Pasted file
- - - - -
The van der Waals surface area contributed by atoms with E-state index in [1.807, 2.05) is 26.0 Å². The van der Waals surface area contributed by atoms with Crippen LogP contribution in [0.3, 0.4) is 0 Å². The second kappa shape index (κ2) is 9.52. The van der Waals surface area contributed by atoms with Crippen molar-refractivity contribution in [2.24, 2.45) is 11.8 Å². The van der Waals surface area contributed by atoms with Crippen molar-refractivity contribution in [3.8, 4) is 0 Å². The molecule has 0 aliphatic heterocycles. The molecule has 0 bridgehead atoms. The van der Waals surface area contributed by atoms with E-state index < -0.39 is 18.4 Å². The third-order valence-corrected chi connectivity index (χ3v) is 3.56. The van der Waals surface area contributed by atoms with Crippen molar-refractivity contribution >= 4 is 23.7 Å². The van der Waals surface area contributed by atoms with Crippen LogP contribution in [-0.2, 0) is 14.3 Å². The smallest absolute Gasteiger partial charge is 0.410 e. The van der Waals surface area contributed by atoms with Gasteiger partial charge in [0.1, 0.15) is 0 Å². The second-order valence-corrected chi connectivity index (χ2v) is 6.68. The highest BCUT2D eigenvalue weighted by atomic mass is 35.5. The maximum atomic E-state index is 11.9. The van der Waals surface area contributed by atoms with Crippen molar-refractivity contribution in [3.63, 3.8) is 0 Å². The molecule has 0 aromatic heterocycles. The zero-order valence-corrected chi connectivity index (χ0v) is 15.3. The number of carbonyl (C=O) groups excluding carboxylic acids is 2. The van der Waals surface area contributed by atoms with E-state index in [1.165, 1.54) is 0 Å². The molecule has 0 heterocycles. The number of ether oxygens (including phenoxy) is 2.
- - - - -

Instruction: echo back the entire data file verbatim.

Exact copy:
The van der Waals surface area contributed by atoms with E-state index in [1.807, 2.05) is 26.0 Å². The van der Waals surface area contributed by atoms with Crippen LogP contribution in [0.3, 0.4) is 0 Å². The second kappa shape index (κ2) is 9.52. The van der Waals surface area contributed by atoms with Crippen molar-refractivity contribution in [2.24, 2.45) is 11.8 Å². The van der Waals surface area contributed by atoms with Crippen molar-refractivity contribution in [3.8, 4) is 0 Å². The molecule has 0 aliphatic heterocycles. The molecule has 0 bridgehead atoms. The van der Waals surface area contributed by atoms with E-state index < -0.39 is 18.4 Å². The third-order valence-corrected chi connectivity index (χ3v) is 3.56. The van der Waals surface area contributed by atoms with Crippen molar-refractivity contribution >= 4 is 23.7 Å². The van der Waals surface area contributed by atoms with Crippen LogP contribution in [-0.2, 0) is 14.3 Å². The smallest absolute Gasteiger partial charge is 0.410 e. The van der Waals surface area contributed by atoms with Gasteiger partial charge in [0.1, 0.15) is 0 Å². The second-order valence-corrected chi connectivity index (χ2v) is 6.68. The highest BCUT2D eigenvalue weighted by atomic mass is 35.5. The maximum atomic E-state index is 11.9. The van der Waals surface area contributed by atoms with Crippen molar-refractivity contribution in [3.63, 3.8) is 0 Å². The molecule has 0 aromatic heterocycles. The zero-order valence-corrected chi connectivity index (χ0v) is 15.3. The number of carbonyl (C=O) groups excluding carboxylic acids is 2. The van der Waals surface area contributed by atoms with E-state index in [1.165, 1.54) is 0 Å². The molecule has 0 heterocycles. The number of ether oxygens (including phenoxy) is 2.